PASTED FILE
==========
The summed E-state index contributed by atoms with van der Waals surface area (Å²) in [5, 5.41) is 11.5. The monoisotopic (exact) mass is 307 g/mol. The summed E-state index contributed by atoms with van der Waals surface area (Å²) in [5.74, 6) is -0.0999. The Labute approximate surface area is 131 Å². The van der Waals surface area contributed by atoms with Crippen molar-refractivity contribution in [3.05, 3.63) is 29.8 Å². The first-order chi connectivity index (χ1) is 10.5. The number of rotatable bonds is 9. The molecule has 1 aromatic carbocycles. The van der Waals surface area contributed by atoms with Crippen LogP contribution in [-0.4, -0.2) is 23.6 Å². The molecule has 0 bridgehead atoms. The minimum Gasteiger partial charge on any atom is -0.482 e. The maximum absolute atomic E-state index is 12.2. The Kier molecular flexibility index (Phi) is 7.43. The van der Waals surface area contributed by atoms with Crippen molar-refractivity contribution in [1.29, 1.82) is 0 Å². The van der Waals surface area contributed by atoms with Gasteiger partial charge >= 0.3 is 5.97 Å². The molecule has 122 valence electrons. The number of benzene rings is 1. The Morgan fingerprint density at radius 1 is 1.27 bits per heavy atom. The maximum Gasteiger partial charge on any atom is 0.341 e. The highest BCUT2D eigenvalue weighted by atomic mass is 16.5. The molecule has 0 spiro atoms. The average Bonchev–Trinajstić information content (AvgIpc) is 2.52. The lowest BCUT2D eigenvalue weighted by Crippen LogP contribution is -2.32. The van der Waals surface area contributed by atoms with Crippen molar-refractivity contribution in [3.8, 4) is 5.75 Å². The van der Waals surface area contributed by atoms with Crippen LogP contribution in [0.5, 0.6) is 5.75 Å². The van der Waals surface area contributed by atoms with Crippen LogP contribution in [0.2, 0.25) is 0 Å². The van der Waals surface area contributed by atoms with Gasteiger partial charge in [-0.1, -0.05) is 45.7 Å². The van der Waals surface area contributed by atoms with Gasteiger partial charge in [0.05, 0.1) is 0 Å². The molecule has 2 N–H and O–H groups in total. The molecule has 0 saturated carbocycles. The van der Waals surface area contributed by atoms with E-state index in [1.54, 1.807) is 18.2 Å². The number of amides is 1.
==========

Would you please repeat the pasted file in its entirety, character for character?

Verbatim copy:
The summed E-state index contributed by atoms with van der Waals surface area (Å²) in [5, 5.41) is 11.5. The monoisotopic (exact) mass is 307 g/mol. The summed E-state index contributed by atoms with van der Waals surface area (Å²) in [5.74, 6) is -0.0999. The Labute approximate surface area is 131 Å². The van der Waals surface area contributed by atoms with Crippen molar-refractivity contribution in [3.05, 3.63) is 29.8 Å². The first-order chi connectivity index (χ1) is 10.5. The number of rotatable bonds is 9. The molecule has 1 aromatic carbocycles. The van der Waals surface area contributed by atoms with Crippen LogP contribution in [-0.4, -0.2) is 23.6 Å². The molecule has 0 bridgehead atoms. The minimum Gasteiger partial charge on any atom is -0.482 e. The maximum absolute atomic E-state index is 12.2. The Kier molecular flexibility index (Phi) is 7.43. The van der Waals surface area contributed by atoms with Crippen molar-refractivity contribution in [1.29, 1.82) is 0 Å². The van der Waals surface area contributed by atoms with Gasteiger partial charge >= 0.3 is 5.97 Å². The molecule has 122 valence electrons. The number of benzene rings is 1. The Morgan fingerprint density at radius 1 is 1.27 bits per heavy atom. The maximum Gasteiger partial charge on any atom is 0.341 e. The highest BCUT2D eigenvalue weighted by atomic mass is 16.5. The molecule has 0 spiro atoms. The average Bonchev–Trinajstić information content (AvgIpc) is 2.52. The lowest BCUT2D eigenvalue weighted by Crippen LogP contribution is -2.32. The van der Waals surface area contributed by atoms with Crippen molar-refractivity contribution in [3.8, 4) is 5.75 Å². The van der Waals surface area contributed by atoms with Crippen LogP contribution in [0.5, 0.6) is 5.75 Å². The van der Waals surface area contributed by atoms with Crippen LogP contribution in [0.2, 0.25) is 0 Å². The van der Waals surface area contributed by atoms with Gasteiger partial charge in [-0.1, -0.05) is 45.7 Å². The van der Waals surface area contributed by atoms with Gasteiger partial charge in [0.05, 0.1) is 0 Å². The molecule has 2 N–H and O–H groups in total. The molecule has 0 saturated carbocycles. The van der Waals surface area contributed by atoms with E-state index in [1.54, 1.807) is 18.2 Å². The number of amides is 1.